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How to improve mental health when going through fertility treatment

How to improve mental health when going through fertility treatment

If you’re reading this, chances are that you (like me) are in the fertility treatment arena getting your ass well and truly kicked; blood, sweat and tears included with entry. I’m not coming from the perspective of the ‘happy ending after the long journey’ – I’m speaking from the perspective of someone who is living this experience now and trying to figure out ‘what next?’ myself.

Full disclosure: there are times during my own four-year fertility journey that my mental health has gone downhill faster than a stray toboggan. Fertility has the sneaky ability to seep into every single aspect of life, be it work, relationships, friendships, finances, family relations and even the relationship you have with your own body.

When your baby-making efforts don’t blimming well make a baby – it’s really hard to put on a brave face at the Monday morning zoom, on that date night with your hubby, during the coffee catch up with your friend or throughout the family Christmas celebrations. Toss in surprise pregnancy announcements, sprinkle in some social media triggers and add a dash of your own racing thoughts, and it’s a recipe for mental health disaster.

There’s no doubt about it, this is all hard and pretty darn demoralising. The fact that you’re doing all ‘the things’ and it hasn’t worked, all whilst others seem to get pregnant at the drop of a hat, is a serious head fudge. You might be doing absolutely everything (and I mean EVERYTHING) in your power to make a baby and it feels like your efforts are continuing to go unnoticed by the universe.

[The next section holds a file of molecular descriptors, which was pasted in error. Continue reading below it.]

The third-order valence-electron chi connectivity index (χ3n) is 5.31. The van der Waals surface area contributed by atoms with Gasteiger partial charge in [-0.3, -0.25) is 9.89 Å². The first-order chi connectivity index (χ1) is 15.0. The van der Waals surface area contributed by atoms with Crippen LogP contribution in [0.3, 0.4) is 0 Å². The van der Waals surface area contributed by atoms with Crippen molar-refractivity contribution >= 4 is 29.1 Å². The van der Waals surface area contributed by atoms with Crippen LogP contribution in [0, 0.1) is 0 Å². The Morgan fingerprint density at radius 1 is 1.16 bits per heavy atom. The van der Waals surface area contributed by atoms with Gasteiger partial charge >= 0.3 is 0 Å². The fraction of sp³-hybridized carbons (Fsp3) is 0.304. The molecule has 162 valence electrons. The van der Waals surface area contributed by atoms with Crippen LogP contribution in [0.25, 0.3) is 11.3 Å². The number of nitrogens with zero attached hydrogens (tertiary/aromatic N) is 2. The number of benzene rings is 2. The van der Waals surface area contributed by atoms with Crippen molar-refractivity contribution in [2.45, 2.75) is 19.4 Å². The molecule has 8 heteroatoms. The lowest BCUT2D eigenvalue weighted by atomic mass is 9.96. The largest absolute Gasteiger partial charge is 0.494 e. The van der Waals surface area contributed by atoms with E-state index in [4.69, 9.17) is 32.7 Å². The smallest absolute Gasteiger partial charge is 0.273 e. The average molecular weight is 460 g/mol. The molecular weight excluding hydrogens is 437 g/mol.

Ugh, I get it, more than you know.

We recently lost our 6th baby. This was an IVF pregnancy and for it to all end in tears at a viability scan after the months of blood tests, injections, pills, scans, procedures and supplements – was heart-breaking to say the least. We know we will pick ourselves up again, as we always do, but it’s been a real battle for me to keep my head above water in recent months.

I’m going to share some of the things that have helped me lately. I hope they help you too.

Take a PROPER digital detox

I’m putting this one first because I think it has to be my number one go-to for helping my mental health during IVF treatment.

I have a fertility themed Instagram page (@wild_ride_fertility) where I document our experiences. It’s been an incredible way to connect with other women going through the same and really useful for sourcing information. Sharing my own story has also been somewhat cathartic and allowed me to process it in my own way, by writing it down. That’s always been my way.

However, social media is bittersweet and can feel really overwhelming at times. As amazing as it is for connection, it can also make you feel isolated.

I know when I was going through the stims, egg collection and transfer phase of IVF, I found social media really gave me hope. Seeing success stories of those who were on the same path was exactly what I needed to see. In the wake of my latest miscarriage however, Instagram, Facebook and even certain WhatsApp groups make me feel left behind, sad and lost. I’d shared my naive hope for IVF working after everything we’d been through, for it to all come crashing down once again. I needed to go away, process and grieve, and that meant stepping away from posting about my life and seeing others’ updates. My heart simply couldn’t take seeing another happy family, birth announcement, scan picture or baby bump after we’d so cruelly been dealt another bad card.

Protecting your energy is so important when you’re going through IVF so use that mute button liberally and if you can have a ‘phone free’ week every now and again, do. I try to do a social media detox most weekends at the moment and it does help my mental health enormously.

Get out of your house

As much as I love, love, love being at home – especially during the autumn and winter months – I make a big effort to get out the house at least once or twice a day and take in a new environment other than my home office. Whether it’s a dog walk, slow meander to get coffee with my husband or meet up with a friend, it’s really important to get out of your own head and home space.

Getting outside into nature gives me perspective and that’s something I’ve clung to during my IVF journey.

Stay active (where possible)